As I sit down to write this, it occurs to me it doesn’t seem as though a year should have already passed.
My wonderful Carson City community knows I have a long and passionate love affair with music, and as I sit here, snippet’s of Chicago’s, “Does Anybody Know What Time It is,” and Al Stewart’s classic, “Time Passages,” travel through my brain. And of course, those of us of a “certain age,” know too, coming upon us on Thanksgiving Day, is the inevitable playing on some radio stations of Arlo Guthrie’s “Alice’s Restaurant Massacree,” an accounting of an event that occurred Thanksgiving Day 1965, in which Guthrie was cited for littering, a ticket which inevitably led to him being refused for the Vietnam draft. He was deemed to not have the moral character to go to war, due to his “crime.” Guthrie’s satirical recounting of a time of unrest seems just as applicable today, reminding me in the simplest terms, history repeats and somehow, some way, we always find our way through. I encourage you younger ones out there to give this work a listen, as both a way to remember where we’ve been and a sign of hope we do survive. Plus, it’s just a great piece of art, so to speak.
This past year, as too many times recently, our town has experienced a year of goodness, which we welcome, combined with some challenges. The most difficult this year, has been the passing of Carson City Sheriff Deputy Carl Howell. If there’s one positive to come from this, it’s perhaps the greater conversation about domestic violence, which has started. I encourage everyone to take a moment and remember amidst the busy-ness of the season, to count even the tiniest of blessings.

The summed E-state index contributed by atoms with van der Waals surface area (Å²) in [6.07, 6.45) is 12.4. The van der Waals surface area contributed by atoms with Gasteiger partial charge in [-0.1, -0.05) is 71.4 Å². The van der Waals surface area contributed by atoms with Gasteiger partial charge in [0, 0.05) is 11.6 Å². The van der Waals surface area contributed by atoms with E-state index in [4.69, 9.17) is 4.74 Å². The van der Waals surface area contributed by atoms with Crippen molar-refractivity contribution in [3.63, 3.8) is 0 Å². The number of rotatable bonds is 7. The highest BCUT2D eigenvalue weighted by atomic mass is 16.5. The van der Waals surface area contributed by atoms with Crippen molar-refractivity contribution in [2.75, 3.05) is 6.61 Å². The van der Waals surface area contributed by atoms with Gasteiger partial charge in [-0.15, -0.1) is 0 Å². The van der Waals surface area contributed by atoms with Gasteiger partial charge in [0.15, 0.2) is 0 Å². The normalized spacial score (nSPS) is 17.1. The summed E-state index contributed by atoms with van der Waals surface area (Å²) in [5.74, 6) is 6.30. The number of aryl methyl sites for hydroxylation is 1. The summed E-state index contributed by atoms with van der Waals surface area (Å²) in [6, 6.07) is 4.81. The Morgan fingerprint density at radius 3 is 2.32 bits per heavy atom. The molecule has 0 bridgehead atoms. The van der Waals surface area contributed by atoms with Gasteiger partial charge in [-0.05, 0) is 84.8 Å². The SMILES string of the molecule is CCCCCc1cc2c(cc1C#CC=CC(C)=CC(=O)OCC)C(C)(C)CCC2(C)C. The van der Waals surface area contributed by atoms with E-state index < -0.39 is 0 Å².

For the first time in a long time, Karen and I are going to be home this year, cooking for our family. While I love serving others, I’m looking forward to a close gathering infused with joy, laughter, good food and drink. Making memories with the ones we love really is the heart of Thanksgiving, as is remembering the less fortunate in our community. Because at the end of the day, it’s always about the time we have.
I encourage everyone to do what they can to help those in need. Every contribution of time, money and food adds up to making a difference in the lives of others. Local organizations such as the Ron Wood Center, Friends in Service Helping (FISH), various churches and Advocates to End Domestic Violence have resources available for those in need and they also welcome the support needed to provide such services. In Dayton, the Food Pantry is also taking up collections. Turkey collections by all these agencies are underway. The Carson City Nugget’s annual dinner, served to anyone needing or wanting Thanksgiving Dinner on Thanksgiving Day, can always use volunteers. The dinner is co-sponsored by FISH and those wanting to volunteer can call 775-882-3474.